We are barely functioning, literally takes a long hard look at New Zealand's literacy rates. The piece, by reporter Rob Mitchell, was published in the Dominion Post last week.
NZ Book Council Board chair Peter Biggs wrote a letter which was published in the Dominion Post on Saturday, June 23rd.
But here is our full statement in response to the article.
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Rob Mitchell’s piece We are barely functioning... literally (Stuff, June 16) shone a spotlight on New Zealand’s literacy problem.
International studies have shown that 43 per cent of adults in New Zealand struggle with literacy, getting by with only the minimum level of literacy needed for day-to-day life.
The New Zealand Book Council recently published research that found that almost 400,000 Kiwis didn’t read, or even crack open, a book in the last year.
31 per cent of respondents said they didn’t have time to read, 24 per cent didn’t enjoy it, and 16 per cent said it was easier to watch movies or television.
Yet the increasing demands of society mean more than ever that we need to be able to read to function effectively at work and in everyday life.
At the Book Council, we know that reading changes lives, and has the potential to break the poverty cycle in New Zealand.
Encouraging reading, especially reading for enjoyment, is critical to ensure all of us can be part of our nation’s prosperity. It’s even a more powerful factor in life achievement than socio-economic background.
Established in 1972 to champion reading and writing in New Zealand, the Book Council has been doing exactly that for 45 years. In recent years, our focus has sharpened to encourage more New Zealanders to read more.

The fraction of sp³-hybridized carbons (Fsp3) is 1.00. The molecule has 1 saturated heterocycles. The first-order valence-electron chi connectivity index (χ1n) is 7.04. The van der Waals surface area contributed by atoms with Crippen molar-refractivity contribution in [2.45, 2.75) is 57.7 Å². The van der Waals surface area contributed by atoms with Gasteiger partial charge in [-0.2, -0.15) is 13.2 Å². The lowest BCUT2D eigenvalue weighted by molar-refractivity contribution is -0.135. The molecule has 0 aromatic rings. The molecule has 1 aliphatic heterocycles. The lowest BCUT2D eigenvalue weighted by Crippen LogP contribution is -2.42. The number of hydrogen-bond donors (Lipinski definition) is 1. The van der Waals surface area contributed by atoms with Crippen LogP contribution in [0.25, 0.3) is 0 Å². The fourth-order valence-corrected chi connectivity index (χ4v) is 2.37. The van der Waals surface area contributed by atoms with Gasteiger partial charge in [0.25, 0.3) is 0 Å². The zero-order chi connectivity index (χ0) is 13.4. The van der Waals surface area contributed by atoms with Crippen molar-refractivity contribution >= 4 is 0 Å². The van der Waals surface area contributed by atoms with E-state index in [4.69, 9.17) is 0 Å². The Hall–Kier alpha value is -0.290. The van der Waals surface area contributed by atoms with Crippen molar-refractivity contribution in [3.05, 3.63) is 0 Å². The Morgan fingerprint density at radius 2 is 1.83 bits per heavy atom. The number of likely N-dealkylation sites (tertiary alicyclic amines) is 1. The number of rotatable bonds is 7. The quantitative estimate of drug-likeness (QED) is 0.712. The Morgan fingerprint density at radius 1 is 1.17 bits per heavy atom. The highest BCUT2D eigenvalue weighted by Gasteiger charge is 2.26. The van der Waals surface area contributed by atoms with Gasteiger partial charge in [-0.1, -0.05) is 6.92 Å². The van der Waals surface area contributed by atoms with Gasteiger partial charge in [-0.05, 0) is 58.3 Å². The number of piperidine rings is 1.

We do this by delivering a range of programmes and initiatives. The best-known of these is Writers in Schools, which connects more than 100 authors with 40,000 children a year, from inner city to remote rural classrooms. We are working hard to make sure all students, especially those most vulnerable, have access to this programme.
Motivated by our research, this year we are launching an exciting project to reach young, reluctant readers in particular. This initiative will bring ‘book trailers’ to a major cinema near you, to connect the excitement of a blockbuster film with the book or comic it was based on.
While some may be quick to attribute blame to the education system, we believe literacy is everyone’s responsibility. Parents are children’s first teachers, and in the countries that have high literacy rates, parents read with their kids long before they start school.
They also read themselves, modelling to children that taking time for reading is important, enjoyable, and a normal part of everyday life.
But it’s not just parents – we all need to read more. When was the last time you ditched your phone for a paperback? When did you last read a picture book to a child?
You don’t need games or apps or to go on a course. Simply opening a book and reading to a child as often as possible is the best way to help them learn to read independently and to instil a lifelong love of books.
Let’s take the opportunity offered by our literacy rates to nurture a culture of reading and writing in New Zealand. We’re all responsible for that.